Friday, June 24, 2016
JACKSON, Miss. (AP) — Mississippi is the only state to enact a law listing specific religious beliefs to be protected in reaction to the legalization of same-sex marriage, a professor testified Thursday in federal court.
UCLA law professor Douglas NeJaime testified on behalf of plaintiffs who filed two lawsuits seeking to block Mississippi's House Bill 1523 , a religious-exemptions bill, from becoming law July 1.
The Mississippi law would protect three beliefs: That marriage should only be between a man and a woman, that sex should only take place within such a marriage and that a person's gender is set at birth. It would allow clerks to cite those beliefs to recuse themselves from issuing marriage licenses to gay or lesbian couples. In addition to marriage licenses, it could affect adoptions, business practices and school bathroom policies.
NeJaime said more than 100 bills were filed in more than 20 state legislatures across the nation after the U.S. Supreme Court ruling nearly a year ago that legalized same-sex marriage nationwide.
He said two bills were signed into law by governors — the one in Mississippi and the "Pastor Protection Act" in Florida, which says clergy, churches, religious schools and other religious organizations cannot be required to marry people or allow their facilities to be used for marriage celebrations that violate "a sincerely held religious belief."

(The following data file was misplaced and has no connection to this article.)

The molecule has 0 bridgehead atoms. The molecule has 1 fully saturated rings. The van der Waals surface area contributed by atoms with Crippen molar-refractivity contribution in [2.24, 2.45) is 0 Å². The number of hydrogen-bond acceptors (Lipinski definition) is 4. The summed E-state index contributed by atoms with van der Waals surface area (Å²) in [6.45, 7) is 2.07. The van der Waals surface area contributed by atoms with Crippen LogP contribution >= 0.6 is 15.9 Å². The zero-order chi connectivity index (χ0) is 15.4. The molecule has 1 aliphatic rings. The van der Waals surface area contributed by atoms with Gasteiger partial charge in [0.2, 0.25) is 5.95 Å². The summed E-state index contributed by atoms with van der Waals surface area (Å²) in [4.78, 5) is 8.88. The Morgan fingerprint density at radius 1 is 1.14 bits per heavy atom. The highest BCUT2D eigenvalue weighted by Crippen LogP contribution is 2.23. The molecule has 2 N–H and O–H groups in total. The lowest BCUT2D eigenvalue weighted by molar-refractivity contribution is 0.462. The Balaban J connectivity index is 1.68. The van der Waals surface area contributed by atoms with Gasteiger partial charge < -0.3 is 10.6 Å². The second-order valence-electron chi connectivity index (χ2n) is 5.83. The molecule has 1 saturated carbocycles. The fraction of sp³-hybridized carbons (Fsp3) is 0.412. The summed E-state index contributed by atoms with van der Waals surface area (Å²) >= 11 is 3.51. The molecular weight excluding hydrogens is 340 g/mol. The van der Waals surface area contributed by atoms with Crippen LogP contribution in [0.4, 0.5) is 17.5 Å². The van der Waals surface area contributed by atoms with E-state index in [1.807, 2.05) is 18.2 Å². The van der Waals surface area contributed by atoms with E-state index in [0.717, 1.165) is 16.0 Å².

In response to an attorney's question, NeJaime said a North Carolina law dealing with transgender people and public bathrooms does not fall into the category of religious-exemptions bills filed in response to the gay marriage ruling.
NeJaime said the Mississippi legislation was "both narrower and broader" than bills considered in other states — narrower in that it lists specific religious beliefs that would be protected, and broader in that it applies to government employees, religious groups and private business people.
U.S. District Judge Carlton Reeves is hearing testimony Thursday and Friday in the challenge to the Mississippi legislation, but he hasn't said when he will rule on plaintiffs' request to block it. Regardless of whether he puts the law on hold or lets it take effect, attorneys have already said the losing side is likely to appeal his decision.
Attorneys trying to block the law argued it violates the Constitution by preferring certain religious beliefs and by creating unequal treatment of gay people.
State attorneys argued it provides reasonable protection for sincere beliefs.
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